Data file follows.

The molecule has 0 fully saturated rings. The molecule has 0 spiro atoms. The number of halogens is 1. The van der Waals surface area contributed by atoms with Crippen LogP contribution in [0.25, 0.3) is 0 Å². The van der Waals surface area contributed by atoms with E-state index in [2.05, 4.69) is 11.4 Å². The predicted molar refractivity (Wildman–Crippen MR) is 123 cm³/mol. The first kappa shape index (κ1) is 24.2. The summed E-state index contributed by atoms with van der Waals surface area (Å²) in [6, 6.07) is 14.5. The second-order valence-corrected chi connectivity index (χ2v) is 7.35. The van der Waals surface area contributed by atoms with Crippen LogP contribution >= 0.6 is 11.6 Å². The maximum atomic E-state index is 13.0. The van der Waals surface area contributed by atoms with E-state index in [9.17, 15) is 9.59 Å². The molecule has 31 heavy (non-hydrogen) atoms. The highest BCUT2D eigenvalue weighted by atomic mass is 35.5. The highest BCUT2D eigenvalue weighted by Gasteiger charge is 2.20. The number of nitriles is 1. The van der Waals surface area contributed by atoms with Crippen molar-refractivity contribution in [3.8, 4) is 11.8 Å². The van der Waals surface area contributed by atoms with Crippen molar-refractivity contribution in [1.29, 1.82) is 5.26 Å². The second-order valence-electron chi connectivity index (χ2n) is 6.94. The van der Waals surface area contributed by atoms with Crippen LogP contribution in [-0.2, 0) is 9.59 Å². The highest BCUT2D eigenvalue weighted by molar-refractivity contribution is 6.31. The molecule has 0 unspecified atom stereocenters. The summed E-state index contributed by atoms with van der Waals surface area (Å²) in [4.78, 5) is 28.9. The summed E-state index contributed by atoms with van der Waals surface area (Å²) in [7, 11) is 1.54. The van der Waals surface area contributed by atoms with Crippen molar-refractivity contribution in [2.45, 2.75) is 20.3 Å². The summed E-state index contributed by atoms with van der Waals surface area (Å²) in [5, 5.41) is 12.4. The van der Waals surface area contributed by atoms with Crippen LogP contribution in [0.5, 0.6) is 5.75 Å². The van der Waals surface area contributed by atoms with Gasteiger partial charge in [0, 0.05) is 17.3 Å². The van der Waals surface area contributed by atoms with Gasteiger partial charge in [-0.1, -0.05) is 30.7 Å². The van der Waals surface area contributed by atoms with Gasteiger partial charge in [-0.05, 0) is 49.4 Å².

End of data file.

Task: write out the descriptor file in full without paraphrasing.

The molecule has 0 fully saturated rings. The molecule has 0 spiro atoms. The number of halogens is 1. The van der Waals surface area contributed by atoms with Crippen LogP contribution in [0.25, 0.3) is 0 Å². The van der Waals surface area contributed by atoms with E-state index in [2.05, 4.69) is 11.4 Å². The predicted molar refractivity (Wildman–Crippen MR) is 123 cm³/mol. The first kappa shape index (κ1) is 24.2. The summed E-state index contributed by atoms with van der Waals surface area (Å²) in [6, 6.07) is 14.5. The second-order valence-corrected chi connectivity index (χ2v) is 7.35. The van der Waals surface area contributed by atoms with Crippen LogP contribution >= 0.6 is 11.6 Å². The maximum atomic E-state index is 13.0. The van der Waals surface area contributed by atoms with E-state index in [9.17, 15) is 9.59 Å². The molecule has 31 heavy (non-hydrogen) atoms. The highest BCUT2D eigenvalue weighted by atomic mass is 35.5. The highest BCUT2D eigenvalue weighted by Gasteiger charge is 2.20. The number of nitriles is 1. The van der Waals surface area contributed by atoms with Crippen molar-refractivity contribution in [3.8, 4) is 11.8 Å². The van der Waals surface area contributed by atoms with Crippen molar-refractivity contribution in [1.29, 1.82) is 5.26 Å². The second-order valence-electron chi connectivity index (χ2n) is 6.94. The van der Waals surface area contributed by atoms with Crippen LogP contribution in [-0.2, 0) is 9.59 Å². The highest BCUT2D eigenvalue weighted by molar-refractivity contribution is 6.31. The molecule has 0 unspecified atom stereocenters. The summed E-state index contributed by atoms with van der Waals surface area (Å²) in [4.78, 5) is 28.9. The summed E-state index contributed by atoms with van der Waals surface area (Å²) in [7, 11) is 1.54. The van der Waals surface area contributed by atoms with Crippen molar-refractivity contribution in [2.45, 2.75) is 20.3 Å². The summed E-state index contributed by atoms with van der Waals surface area (Å²) in [5, 5.41) is 12.4. The van der Waals surface area contributed by atoms with Crippen LogP contribution in [0.5, 0.6) is 5.75 Å². The van der Waals surface area contributed by atoms with Gasteiger partial charge in [0, 0.05) is 17.3 Å². The van der Waals surface area contributed by atoms with Gasteiger partial charge in [-0.1, -0.05) is 30.7 Å². The van der Waals surface area contributed by atoms with Gasteiger partial charge in [-0.05, 0) is 49.4 Å².